In 1909 du Cros forms, and is director of, the Parliamentary Aerial Defence Committee to ensure funding for military aeronautical development, of which he is a strong proponent. During World War I he works for the Ministry of Munitions on an honorary basis, buying two motorised ambulance convoys out of his own money and helping raise an infantry battalion, being a former captain of the Royal Warwickshires and for some years being the honorary colonel of the 8th battalion of the Royal Warwickshire Regiment. In 1916 he is created a baronet. He continues to represent Hastings until 1918, when he is elected as a Member of Parliament for Clapham, a position he resigns four years later.

His later career is awash with financial impropriety. He finds it difficult to distinguish between personal and company assets, using company funds to sponsor family investments and appointing family members to senior position with no regard for merit. He also participates in financial manipulation, being a close associate of James White, a financial expert who specialises in share rigging and whose actions leave Dunlop, had already lost influence within the company, close to collapse in 1921. He is quietly removed after the 1921 crash.

Arthur du Cros dies at home near Watford, Hertfordshire on October 28, 1955 at the age of 84. He is interred in Finstock, Oxfordshire.


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Birth of James Caulfeild, 1st Earl of Charlemont

james-caulfeildJames Caulfeild, 1st Earl of Charlemont, Irish statesman, soldier and nationalist, is born in Dublin on August 18, 1728.

Caulfeild, the son of the 3rd Viscount Charlemont, succeeds his father as 4th Viscount in 1734. The title of Charlemont descends from Sir Toby Caulfeild, 1st Baron Caulfeild (1565–1627) of Oxfordshire, England, who is given lands in Ireland, and creates Baron Charlemont (the name of a fort on the Blackwater), for his services to King James I in 1620. The 1st Viscount is the 5th Baron (d. 1671), who is advanced by Charles II.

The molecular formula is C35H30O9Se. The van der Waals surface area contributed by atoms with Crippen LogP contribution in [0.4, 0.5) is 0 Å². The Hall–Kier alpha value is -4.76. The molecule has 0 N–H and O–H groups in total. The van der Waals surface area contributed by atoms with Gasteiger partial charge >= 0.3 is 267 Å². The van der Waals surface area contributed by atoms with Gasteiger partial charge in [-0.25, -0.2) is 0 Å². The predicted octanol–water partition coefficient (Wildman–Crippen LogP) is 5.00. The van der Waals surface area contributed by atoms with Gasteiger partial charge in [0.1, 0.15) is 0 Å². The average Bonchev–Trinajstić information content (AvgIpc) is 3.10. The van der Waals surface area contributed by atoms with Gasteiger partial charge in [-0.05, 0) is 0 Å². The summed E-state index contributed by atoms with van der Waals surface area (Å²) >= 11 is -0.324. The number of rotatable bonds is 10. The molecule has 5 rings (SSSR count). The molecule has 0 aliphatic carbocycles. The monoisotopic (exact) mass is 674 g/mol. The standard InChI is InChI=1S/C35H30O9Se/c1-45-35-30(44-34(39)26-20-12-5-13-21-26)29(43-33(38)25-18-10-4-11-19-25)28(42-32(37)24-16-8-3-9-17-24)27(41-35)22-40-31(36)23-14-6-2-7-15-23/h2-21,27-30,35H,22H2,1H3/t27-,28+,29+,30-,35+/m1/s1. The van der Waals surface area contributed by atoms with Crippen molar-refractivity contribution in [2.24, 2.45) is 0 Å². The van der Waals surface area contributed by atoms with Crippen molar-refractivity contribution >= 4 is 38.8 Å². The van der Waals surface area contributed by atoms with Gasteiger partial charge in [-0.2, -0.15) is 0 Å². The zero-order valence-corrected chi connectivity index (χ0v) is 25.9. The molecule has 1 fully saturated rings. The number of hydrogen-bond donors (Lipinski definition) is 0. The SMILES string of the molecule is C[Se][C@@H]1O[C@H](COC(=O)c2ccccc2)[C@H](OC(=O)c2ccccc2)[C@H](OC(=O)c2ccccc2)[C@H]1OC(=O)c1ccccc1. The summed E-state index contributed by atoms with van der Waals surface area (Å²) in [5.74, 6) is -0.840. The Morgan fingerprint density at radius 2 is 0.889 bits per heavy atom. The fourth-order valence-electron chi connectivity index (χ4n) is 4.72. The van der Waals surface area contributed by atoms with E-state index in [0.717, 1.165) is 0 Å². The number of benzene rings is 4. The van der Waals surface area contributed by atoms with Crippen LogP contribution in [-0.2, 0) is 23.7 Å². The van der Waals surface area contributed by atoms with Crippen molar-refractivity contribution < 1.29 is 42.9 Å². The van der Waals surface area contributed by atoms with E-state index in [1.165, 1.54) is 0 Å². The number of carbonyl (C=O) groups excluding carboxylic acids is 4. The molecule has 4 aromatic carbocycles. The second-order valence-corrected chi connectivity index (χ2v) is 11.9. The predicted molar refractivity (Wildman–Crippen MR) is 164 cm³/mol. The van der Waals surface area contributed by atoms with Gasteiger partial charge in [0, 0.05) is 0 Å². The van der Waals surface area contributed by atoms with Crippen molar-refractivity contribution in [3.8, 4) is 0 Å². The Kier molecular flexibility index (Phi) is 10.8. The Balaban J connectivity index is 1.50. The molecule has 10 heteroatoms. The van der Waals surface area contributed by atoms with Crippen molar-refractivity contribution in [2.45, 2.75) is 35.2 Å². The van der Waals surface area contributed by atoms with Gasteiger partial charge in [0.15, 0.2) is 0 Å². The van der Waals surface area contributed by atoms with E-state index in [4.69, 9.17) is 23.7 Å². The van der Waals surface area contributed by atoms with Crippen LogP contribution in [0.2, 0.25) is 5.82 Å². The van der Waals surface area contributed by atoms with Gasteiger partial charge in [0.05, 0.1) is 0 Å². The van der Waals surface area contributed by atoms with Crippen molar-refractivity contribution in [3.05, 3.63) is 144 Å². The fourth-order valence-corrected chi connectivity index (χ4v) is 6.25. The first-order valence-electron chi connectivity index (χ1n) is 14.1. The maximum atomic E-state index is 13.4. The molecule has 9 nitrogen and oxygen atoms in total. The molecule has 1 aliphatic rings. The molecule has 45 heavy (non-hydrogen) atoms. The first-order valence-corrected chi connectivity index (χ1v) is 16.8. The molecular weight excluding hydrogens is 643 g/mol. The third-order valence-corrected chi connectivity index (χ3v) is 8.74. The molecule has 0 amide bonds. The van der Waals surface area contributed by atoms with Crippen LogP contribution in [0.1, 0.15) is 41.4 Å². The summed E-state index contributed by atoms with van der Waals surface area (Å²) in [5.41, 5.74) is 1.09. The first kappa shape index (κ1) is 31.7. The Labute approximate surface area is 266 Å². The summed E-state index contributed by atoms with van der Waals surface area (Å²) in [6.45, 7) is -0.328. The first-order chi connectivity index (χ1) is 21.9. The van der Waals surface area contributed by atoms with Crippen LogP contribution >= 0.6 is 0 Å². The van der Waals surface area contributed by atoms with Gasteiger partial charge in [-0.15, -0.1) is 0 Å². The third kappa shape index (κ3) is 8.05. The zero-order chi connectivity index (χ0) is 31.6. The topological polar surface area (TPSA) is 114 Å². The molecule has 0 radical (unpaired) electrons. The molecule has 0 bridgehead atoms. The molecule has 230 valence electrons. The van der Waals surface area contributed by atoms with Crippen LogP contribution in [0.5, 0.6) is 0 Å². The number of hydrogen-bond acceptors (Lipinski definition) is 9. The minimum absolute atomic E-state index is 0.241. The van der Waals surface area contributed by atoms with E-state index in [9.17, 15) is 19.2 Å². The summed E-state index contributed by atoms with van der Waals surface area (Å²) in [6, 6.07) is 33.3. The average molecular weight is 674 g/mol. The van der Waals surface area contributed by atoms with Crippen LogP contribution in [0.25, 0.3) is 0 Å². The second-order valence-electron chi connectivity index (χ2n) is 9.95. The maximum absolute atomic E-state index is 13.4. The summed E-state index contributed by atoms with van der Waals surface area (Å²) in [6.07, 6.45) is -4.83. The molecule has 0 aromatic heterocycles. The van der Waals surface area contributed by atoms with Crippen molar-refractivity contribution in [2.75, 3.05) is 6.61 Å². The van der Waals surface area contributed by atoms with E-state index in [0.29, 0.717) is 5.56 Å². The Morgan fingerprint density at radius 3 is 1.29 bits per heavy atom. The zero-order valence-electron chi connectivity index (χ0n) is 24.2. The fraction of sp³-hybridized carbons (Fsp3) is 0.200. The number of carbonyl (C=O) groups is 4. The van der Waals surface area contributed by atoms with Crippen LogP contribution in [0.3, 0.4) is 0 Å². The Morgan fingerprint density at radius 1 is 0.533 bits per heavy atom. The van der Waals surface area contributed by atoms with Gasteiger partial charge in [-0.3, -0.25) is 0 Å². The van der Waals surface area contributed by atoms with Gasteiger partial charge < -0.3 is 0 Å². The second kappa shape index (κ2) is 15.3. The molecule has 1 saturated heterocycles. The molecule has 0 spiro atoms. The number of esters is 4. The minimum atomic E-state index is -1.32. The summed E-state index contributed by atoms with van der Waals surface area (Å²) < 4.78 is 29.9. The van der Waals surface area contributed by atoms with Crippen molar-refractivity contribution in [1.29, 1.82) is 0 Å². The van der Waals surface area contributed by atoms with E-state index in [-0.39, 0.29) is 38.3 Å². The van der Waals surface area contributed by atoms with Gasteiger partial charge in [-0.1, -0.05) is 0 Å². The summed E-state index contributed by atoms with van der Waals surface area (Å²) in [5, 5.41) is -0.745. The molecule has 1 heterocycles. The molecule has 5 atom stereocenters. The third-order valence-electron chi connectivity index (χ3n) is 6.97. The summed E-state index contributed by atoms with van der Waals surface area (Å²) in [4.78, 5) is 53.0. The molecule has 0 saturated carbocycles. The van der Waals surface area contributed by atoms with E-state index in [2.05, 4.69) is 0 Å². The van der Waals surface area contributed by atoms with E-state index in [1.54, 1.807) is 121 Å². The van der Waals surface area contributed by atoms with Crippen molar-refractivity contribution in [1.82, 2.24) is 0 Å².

Lord Charlemont is well known for his love of Classical art and culture and spends nine years on the Grand Tour in Italy, Greece, Turkey and Egypt. He returns to Dublin and employs the Scottish architect Sir William Chambers to remodel his main residence Marino House, to design his town house Charlemont House and the unique Neoclassical garden pavilion building, the Casino at Marino.

Lord Charlemont is historically interesting for his political connection with Henry Flood and Henry Grattan. He is a cultivated man with literary and artistic tastes, and both in Dublin and in London he has considerable social influence. He is the first President of the Royal Irish Academy and is a member of the Royal Dublin Society. He is appointed Custos Rotulorum of County Armagh for life in 1760. For various early services in Ireland he is made an earl in 1763, but he disregards court favours and cordially joins Grattan in 1780 in the assertion of Irish independence. In 1783 he is made a founding Knight of the Order of St. Patrick.

Lord Charlemont is president of the volunteer convention in Dublin in November 1783, having taken a leading part in the formation of the Irish Volunteers, and he is a strong opponent of the proposals for the Acts of Union 1800. His eldest son, who succeeds him, is subsequently created an English Baron in 1837.

Lord Charlemont dies on August 4, 1799.

(Pictured: Charlemont as painted by Pompeo Batoni, c. 1753-56)


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John de Wogan Ceases to be Justiciar of Ireland

picton-castleSir John de Wogan, Cambro-Norman judge styled lord of Picton, ceases to be Justiciar of Ireland on August 6, 1312 although remaining nominally justiciar until April 1313. He serves as Justiciar of Ireland from 1295 to 1313.

There are several dubious theories about Wogan’s ancestry, and uncertainty exists about his wives, sons, and other relations. He comes from Picton Castle in Pembrokeshire and is a vassal of William de Valence, 1st Earl of Pembroke. He comes to have lands in Pembrokeshire, Somerset, Dorset, Devon, Wiltshire, and Oxfordshire. He represents de Valence at an Irish court case in 1275, and in 1280 he is steward of Wexford, Valence’s Irish liberty. He is an eyre in England from 1281 to 1284, and returns to Ireland in 1285. In 1290 he is a referee with Hugh de Cressingham in a dispute between Queen Eleanor and de Valence and his wife.

In December 1295 Wogan takes office as justiciar and organises a two-year truce between the feuding Burkes and Geraldines. In 1296 he organises a force with Richard Óg de Burgh, 2nd Earl of Ulster, Theobald Butler, and John FitzGerald, 1st Earl of Kildare, to assist Edward I in the First War of Scottish Independence. The king entertains them at Roxburgh Castle in May. After his return to Ireland, Wogan “kept everything so quiet that we hear of no trouble in a great while.” The Parliament of Ireland he summons in 1297 is for long compared to the English “Model Parliament” of 1295, though historical opinion now places less importance on it.